This weekend, after feasting on homemade pastitsio, avgolemono soup and zucchini fritters as part of a festive Greek-style Thanksgiving, I was humbled to receive a beautiful and shame-inducing email from my older brother, Nick.
I share it with you today with his permission, in the hopes that his story will inspire you to think differently as another Christmas fast approaches.
I do not want you to get me any material presents for Christmas this year. None. Nadda. Zip. No sweatshirts, no beard oil, no shoes, no mittens, no technology, no socks, no nothing.
I have every material thing of consequence I need. Meanwhile, my spiritual practice encourages selflessness, non-attachment, egolessness, the cessation of craving, and generosity, and I have a notion that not receiving any material possession for Christmas would be an instructional experiment for me. It's not that I don't want anything, it's that I'm interested in exploring my want for things.
In short, please give me the spiritual gift I ask for by refraining from giving me material gifts.
But you are not off the hook. Because there is something immaterial that I want from each of you. And since you are all such wonderful, thoughtful gift givers, I would ask you to apply the same humbling thoughtfulness and generosity that you normally reserve for my gifts each year.
So here is what I want for Christmas:
I would like you all to commit 1 selfless act between now and Christmas. By selfless act, I mean some action committed on your part that benefits someone else without expecting anything in return.
Be very mindful in committing your act. Doing nice things for people can actually be selfish. I'll give you an example:
I visited a friend a few weeks ago. On the surface level it appeared that I went to see her for her benefit. In actuality, I did it for mostly selfish reasons. I wanted her to not be displeased with me, and I wanted to reinforce my own image of myself as a good friend, or at least not a bad one. When I look deeply at it, I know that I didn't give a lick if my visit improved her life at all, so long as I was fulfilling what I saw as my obligation to her. Going to see her had a lot to do with benefitting me and little to do with benefitting her.
In this way, I did a nice thing for someone else that in actuality was quite selfish. This is still a nice thing, but it is not a selfless thing. And I am asking you to do your best to do something truly selfless. It's very very very hard, so just try your best and don't stress out too much.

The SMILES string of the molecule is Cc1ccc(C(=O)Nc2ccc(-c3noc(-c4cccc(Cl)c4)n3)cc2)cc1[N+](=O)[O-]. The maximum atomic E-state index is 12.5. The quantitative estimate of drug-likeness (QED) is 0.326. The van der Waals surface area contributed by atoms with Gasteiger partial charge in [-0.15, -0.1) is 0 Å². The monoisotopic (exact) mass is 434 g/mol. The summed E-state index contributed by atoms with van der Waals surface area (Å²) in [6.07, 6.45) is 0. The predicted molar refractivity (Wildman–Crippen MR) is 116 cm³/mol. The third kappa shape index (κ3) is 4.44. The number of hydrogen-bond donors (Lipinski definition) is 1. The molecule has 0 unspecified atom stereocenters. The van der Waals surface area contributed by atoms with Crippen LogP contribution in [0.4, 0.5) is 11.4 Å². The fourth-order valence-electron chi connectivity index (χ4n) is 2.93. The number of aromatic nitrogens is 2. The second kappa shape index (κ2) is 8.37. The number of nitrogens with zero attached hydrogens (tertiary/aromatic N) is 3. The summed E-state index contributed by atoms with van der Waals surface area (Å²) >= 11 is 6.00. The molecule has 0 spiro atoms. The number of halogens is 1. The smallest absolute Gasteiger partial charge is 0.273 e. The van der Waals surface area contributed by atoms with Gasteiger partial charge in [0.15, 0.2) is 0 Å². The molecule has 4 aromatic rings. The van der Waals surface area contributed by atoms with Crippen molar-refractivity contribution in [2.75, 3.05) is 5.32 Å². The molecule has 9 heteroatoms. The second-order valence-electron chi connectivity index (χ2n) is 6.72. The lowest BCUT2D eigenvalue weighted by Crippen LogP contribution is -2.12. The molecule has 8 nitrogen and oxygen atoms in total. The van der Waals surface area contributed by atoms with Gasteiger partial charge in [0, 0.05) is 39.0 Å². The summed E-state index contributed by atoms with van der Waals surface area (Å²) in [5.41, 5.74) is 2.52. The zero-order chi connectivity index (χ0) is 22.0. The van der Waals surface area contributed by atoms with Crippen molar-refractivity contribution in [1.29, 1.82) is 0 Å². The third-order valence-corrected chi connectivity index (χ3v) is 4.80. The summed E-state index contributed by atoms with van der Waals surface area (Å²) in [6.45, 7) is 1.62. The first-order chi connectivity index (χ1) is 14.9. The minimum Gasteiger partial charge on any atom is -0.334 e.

So the first requirement is to think long and hard about whether your act is genuinely selfless.
There is a second requirement. Your act of selflessness should make you uncomfortable.
The more uncomfortable the better. With this act, I would ask you to grow your capacity for generosity. And as Jess taught me in India, you can't grow any capacity without being outside your comfort zone. Thanks, Jess!
So in summary, I only want one gift from each of you for Christmas. It is your best attempt at committing 1 selfless act. Before committing it, you should ask yourself if it is truly selfless.
When committing it, it should make you a little uncomfortable.
If you'd like to share what happens with me, I would love to talk about it. If you would prefer to keep it private, that's okay too.
Here are some ideas to get your creative juices flowing, but this is by no means a definitive list:
1. Volunteer your time with people who need it.
2. Take one of your more cherished possessions and give it to someone else who has been admiring it.
3. Think of the person with whom you have the most difficulty being generous and be generous with them.
4. Think of the person with whom you have the most difficulty being attentive and be attentive with them.
5. Think of someone and ask yourself what you could do to really make a difference in their happiness. Then do that.
I'll be attempting the same thing this Christmas. I thank you all in advance for making my Christmas wish come true, and I hope this is a positive experience that contributes to your peace and happiness. I love you all!
I would love to hear about your selfless act, or about the resistance you might feel to committing one. Share yours in the comments below!